ATLANTA (WAND) - The Centers for Disease Control and Prevention found children are susceptible to COVID-19 and may be able to spread it after an overnight camp outbreak in Georgia involved hundreds of campers and staff.
A CDC report said the camp occurred in late June. Camp staff had to wear masks, but children were not required to. There were indoor and outdoor activities after camp began on June 21.
On June 23, the CDC said a teen staff member developed chills and left the camp. They tested positive for COVID-19 the following day. Officials started sending the kids home on June 24 before the camp closed June 27.
Nearly 600 people in total attended the camp. The CDC reviewed 344 test results and found 260 total positive cases between the children and camp staff. The attack rate was 44 percent, per the CDC, and even higher (51 percent) for kids in the 6-10 age range.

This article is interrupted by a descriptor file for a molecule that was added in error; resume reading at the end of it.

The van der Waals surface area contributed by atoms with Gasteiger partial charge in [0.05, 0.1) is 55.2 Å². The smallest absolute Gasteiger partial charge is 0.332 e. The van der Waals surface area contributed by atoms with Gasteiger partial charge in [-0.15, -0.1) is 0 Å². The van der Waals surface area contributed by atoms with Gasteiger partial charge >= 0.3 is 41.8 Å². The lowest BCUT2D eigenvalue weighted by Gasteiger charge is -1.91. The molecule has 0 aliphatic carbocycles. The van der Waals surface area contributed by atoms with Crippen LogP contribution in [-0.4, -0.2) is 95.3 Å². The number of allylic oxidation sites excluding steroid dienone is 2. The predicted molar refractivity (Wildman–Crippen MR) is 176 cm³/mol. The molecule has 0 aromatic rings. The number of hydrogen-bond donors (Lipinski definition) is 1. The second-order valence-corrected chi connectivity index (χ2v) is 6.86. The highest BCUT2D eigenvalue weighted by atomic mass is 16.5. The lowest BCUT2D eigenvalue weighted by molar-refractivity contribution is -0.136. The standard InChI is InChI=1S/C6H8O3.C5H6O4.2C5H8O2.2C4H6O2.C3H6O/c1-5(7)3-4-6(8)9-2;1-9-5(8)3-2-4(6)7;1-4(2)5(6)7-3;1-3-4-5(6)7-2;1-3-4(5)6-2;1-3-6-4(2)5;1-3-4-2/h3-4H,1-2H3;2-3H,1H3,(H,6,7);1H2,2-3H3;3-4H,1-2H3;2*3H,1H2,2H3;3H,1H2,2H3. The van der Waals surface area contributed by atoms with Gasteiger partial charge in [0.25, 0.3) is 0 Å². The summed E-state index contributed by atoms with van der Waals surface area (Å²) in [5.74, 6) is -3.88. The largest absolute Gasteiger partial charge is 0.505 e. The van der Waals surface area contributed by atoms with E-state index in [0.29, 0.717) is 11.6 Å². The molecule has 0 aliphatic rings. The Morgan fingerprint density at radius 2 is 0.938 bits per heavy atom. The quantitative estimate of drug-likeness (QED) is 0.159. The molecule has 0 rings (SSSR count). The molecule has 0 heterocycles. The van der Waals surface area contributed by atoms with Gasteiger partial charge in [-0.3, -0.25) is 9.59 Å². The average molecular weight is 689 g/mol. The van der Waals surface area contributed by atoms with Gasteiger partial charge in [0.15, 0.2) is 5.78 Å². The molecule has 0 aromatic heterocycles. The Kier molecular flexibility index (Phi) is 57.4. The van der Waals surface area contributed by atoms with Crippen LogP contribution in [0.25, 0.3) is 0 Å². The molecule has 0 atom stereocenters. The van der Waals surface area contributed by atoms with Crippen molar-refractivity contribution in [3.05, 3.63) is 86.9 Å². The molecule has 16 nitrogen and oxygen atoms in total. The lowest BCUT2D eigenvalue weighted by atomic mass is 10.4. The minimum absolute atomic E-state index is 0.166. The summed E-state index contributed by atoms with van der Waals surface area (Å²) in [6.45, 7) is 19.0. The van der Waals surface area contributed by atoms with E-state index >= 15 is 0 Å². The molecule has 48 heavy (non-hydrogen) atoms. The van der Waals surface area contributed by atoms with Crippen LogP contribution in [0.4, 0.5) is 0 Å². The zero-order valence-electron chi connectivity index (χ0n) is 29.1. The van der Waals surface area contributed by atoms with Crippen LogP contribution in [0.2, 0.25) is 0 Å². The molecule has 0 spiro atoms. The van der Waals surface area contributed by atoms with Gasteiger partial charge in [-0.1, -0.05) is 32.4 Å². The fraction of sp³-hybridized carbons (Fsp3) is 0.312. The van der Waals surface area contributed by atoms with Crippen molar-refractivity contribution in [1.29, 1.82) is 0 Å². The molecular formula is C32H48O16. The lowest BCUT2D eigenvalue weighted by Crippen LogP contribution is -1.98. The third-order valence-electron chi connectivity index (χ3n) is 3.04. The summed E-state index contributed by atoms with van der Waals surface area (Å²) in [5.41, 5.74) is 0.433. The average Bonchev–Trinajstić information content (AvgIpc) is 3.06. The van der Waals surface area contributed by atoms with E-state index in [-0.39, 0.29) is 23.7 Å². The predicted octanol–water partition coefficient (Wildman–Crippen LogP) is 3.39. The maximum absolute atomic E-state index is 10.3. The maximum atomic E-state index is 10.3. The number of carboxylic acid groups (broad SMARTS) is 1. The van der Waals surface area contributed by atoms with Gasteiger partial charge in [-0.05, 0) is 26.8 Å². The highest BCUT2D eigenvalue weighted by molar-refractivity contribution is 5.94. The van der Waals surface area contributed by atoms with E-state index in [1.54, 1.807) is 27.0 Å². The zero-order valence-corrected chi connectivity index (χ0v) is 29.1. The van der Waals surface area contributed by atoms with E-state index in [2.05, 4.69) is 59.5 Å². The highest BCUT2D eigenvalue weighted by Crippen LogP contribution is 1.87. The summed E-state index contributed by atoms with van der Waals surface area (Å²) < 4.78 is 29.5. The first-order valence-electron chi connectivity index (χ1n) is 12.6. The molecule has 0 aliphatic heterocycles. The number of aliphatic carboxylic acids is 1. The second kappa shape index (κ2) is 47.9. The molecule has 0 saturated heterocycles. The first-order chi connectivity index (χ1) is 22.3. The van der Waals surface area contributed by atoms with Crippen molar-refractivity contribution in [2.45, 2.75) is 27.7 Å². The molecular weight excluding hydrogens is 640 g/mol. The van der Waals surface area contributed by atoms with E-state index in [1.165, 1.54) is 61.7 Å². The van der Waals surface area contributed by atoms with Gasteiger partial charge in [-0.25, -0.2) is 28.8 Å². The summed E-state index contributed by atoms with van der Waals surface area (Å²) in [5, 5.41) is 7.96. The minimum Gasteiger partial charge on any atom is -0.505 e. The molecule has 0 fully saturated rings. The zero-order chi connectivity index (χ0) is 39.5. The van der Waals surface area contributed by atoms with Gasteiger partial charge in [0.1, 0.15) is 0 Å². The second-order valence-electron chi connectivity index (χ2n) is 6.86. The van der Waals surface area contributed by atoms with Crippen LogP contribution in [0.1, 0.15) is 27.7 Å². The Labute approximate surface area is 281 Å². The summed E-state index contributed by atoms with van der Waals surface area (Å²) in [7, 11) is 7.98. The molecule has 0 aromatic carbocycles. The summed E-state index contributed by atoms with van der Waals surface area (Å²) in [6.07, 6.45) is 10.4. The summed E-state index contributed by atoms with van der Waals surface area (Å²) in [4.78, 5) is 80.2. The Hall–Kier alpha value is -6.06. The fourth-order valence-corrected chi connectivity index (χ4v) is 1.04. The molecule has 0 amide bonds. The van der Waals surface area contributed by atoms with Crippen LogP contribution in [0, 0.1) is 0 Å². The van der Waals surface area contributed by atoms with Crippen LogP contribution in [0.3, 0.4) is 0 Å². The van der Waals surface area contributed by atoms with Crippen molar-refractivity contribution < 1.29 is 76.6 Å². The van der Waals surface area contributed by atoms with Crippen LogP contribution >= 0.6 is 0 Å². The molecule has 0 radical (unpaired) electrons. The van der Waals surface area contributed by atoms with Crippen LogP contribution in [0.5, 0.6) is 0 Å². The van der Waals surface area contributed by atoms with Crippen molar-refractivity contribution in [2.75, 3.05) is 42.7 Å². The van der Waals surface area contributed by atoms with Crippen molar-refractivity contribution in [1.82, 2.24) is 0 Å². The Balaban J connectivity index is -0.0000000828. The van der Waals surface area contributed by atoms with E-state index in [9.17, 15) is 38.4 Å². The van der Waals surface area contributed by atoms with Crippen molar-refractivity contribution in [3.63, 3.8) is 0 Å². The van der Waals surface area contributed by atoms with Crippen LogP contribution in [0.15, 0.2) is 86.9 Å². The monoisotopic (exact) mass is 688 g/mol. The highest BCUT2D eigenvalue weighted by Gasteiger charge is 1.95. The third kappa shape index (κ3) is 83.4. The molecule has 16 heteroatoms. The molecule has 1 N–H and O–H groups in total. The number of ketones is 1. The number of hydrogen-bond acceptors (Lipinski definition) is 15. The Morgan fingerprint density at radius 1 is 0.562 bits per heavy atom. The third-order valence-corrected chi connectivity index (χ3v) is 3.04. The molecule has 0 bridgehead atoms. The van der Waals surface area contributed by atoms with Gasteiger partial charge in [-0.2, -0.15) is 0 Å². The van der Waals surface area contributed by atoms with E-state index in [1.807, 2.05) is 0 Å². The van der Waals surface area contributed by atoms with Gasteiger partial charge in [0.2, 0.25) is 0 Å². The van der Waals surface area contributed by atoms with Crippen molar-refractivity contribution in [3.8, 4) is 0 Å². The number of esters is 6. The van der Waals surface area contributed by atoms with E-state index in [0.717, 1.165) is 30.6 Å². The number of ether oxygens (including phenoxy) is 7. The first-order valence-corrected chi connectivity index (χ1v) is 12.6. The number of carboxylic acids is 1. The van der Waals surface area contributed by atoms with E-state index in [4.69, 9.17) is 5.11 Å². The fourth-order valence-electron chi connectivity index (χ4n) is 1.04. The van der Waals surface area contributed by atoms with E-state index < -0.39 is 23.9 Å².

The CDC's report said "relatively large cohorts sleeping in the same cabin and engaging in regular singing and cheering" likely contributed to transmission of COVID-19.
The camp had followed an executive order in Georgia and required all trainees, staff members and campers to provide documentation showing a negative COVID-19 test result 12 or fewer days before arrival at camp.
"These findings demonstrate that SARS-CoV-2 spread efficiently in a youth-centric overnight setting, resulting in high attack rates among persons in all age groups, despite efforts by camp officials to implement most recommended strategies to prevent transmission," the report said.
It went on to say, "this investigation adds to the body of evidence demonstrating that children of all ages are susceptible to SARS-CoV-2 infection and, contrary to early reports, might play an important role in transmission."
Click here to read the full CDC report.